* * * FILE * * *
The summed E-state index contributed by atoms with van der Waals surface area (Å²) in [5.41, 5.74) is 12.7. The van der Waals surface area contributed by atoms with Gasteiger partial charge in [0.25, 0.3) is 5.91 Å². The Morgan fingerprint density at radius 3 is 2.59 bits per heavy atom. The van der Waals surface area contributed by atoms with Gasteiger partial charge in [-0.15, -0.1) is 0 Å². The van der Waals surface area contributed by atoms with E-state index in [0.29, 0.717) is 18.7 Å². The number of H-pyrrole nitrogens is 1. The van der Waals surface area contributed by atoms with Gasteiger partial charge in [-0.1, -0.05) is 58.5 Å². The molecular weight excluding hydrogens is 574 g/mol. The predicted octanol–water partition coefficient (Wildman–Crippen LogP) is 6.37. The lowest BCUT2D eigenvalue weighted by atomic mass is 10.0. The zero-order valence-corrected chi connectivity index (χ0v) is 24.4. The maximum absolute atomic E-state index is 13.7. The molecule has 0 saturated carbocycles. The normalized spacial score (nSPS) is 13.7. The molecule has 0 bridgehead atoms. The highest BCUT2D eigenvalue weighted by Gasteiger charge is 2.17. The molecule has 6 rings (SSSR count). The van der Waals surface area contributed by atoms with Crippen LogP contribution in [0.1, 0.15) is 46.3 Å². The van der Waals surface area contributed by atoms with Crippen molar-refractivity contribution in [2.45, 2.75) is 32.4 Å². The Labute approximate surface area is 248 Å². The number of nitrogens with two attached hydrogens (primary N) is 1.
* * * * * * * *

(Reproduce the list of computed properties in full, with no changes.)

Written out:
The summed E-state index contributed by atoms with van der Waals surface area (Å²) in [5.41, 5.74) is 12.7. The van der Waals surface area contributed by atoms with Gasteiger partial charge in [0.25, 0.3) is 5.91 Å². The Morgan fingerprint density at radius 3 is 2.59 bits per heavy atom. The van der Waals surface area contributed by atoms with Gasteiger partial charge in [-0.15, -0.1) is 0 Å². The van der Waals surface area contributed by atoms with E-state index in [0.29, 0.717) is 18.7 Å². The number of H-pyrrole nitrogens is 1. The van der Waals surface area contributed by atoms with Gasteiger partial charge in [-0.1, -0.05) is 58.5 Å². The molecular weight excluding hydrogens is 574 g/mol. The predicted octanol–water partition coefficient (Wildman–Crippen LogP) is 6.37. The lowest BCUT2D eigenvalue weighted by atomic mass is 10.0. The zero-order valence-corrected chi connectivity index (χ0v) is 24.4. The maximum absolute atomic E-state index is 13.7. The molecule has 0 saturated carbocycles. The normalized spacial score (nSPS) is 13.7. The molecule has 0 bridgehead atoms. The highest BCUT2D eigenvalue weighted by Gasteiger charge is 2.17. The molecule has 6 rings (SSSR count). The van der Waals surface area contributed by atoms with Crippen LogP contribution in [0.1, 0.15) is 46.3 Å². The van der Waals surface area contributed by atoms with Crippen molar-refractivity contribution in [2.45, 2.75) is 32.4 Å². The Labute approximate surface area is 248 Å². The number of nitrogens with two attached hydrogens (primary N) is 1.